Monday, April 3, 2023

Mutual Funds actively market debt funds as tax advantages expire on March 31

Mutual Funds hardsell debt funds as tax benefits end on March 31


MUMBAI: In the final few days of the March 31 fiscal year, mutual fund companies are wooing retail investors who want to take advantage of long-term tax benefits in debt funds. Investors in mutual fund schemes that hold less than 35% domestic equity in their portfolios lost access to indexation benefits last week. The new guidelines will take effect on April 1, 2023.

High-net-worth individuals (HNIs), who anticipate annual returns of up to 7% after indexation and taxes, are said to be driving the demand for debt funds, according to industry participants. Such profit, in any equivalent item, can be acknowledged provided that pre-assessment forms are 10%. However, market participants stated that no product currently offers a 10% annual return with low risk.

Returns are calculated after adjusting for inflation under indexation, and those who have invested for more than three years receive the benefit. Gold and worldwide value plots also have been influenced by the Money Bill changes, as they are treated as obligation assets for tax collection. Upon redemption of investments made after April 1, investors will be required to pay tax based on their income slab.

Mutual fund distributors stated that asset management companies (AMCs) are heavily promoting these schemes before the end of the fiscal year. Some asset houses like Mirae Resource and Edelweiss have even opened up their worldwide assets for single amount speculations regardless of administrative restrictions.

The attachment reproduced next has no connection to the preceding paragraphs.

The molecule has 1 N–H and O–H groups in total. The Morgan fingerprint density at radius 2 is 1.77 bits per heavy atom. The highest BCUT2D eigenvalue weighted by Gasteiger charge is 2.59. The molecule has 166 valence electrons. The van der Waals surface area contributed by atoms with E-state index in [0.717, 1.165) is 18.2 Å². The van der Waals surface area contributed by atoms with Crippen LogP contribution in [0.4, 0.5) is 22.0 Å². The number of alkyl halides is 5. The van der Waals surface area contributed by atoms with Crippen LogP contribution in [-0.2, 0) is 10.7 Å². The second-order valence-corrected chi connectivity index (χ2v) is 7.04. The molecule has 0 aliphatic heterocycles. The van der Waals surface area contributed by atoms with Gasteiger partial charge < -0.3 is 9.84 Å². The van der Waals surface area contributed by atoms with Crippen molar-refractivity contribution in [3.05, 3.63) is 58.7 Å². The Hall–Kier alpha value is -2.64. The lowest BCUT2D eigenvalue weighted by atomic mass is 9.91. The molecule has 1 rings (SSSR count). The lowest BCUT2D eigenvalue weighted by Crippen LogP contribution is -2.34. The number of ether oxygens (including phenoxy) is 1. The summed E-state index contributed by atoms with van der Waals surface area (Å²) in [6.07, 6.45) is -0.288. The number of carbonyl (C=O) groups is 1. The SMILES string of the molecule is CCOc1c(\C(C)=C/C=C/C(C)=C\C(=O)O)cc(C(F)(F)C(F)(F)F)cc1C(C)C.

Since February 2022, AMCs have been restricted by a Sebi mandate covering abroad speculation limit at $7 billion. At the moment, fund houses can only accept new money to take advantage of any headroom in the limit that comes from shares being sold and redemptions, as long as the new money does not exceed the AUM (assets under management) threshold on February 1, 2022.

"These investors (HNIs) are locking in their money at these levels before the financial year ends so that they can enjoy long-term tax benefits," Gajendra Kothari, MD and CEO of Etica Wealth, stated. These funds aren't just for high-net-worth individuals (HNIs) and ultra-high-net-worth individuals (UHNIs), but also for businesses that are confident they won't need any money for the next three years. According to fund distributors, mutual fund houses are also heavily promoting these debt schemes before the fiscal year ends.

Analysts say that the government's move seems to be to cut down on arbitrage. The major participants in the debt segment are corporations and HNIs. According to a report published by brokerage Prabhudas Lilladher, "HNIs invest for tax advantage while corporations invest for treasury management." While HNI streams might see some effect, their portion in store houses' resources and income is negligible, the report added.

According to a report published by JM Financial, "Overall impacted AUM forms hardly 2-5% of the revenue for the AMCs... Fund houses may also benefit from these regulations as debt money may move to hybrid funds (where a higher total expense ratio, or TER, is charged)."

Investors, on the other hand, shouldn't go overboard with these funds just to get tax benefits, according to some industry players. WealthMills Securities' Kranthi Bathini stated, "Investors should study their portfolios and financial goals before over-diversifying."

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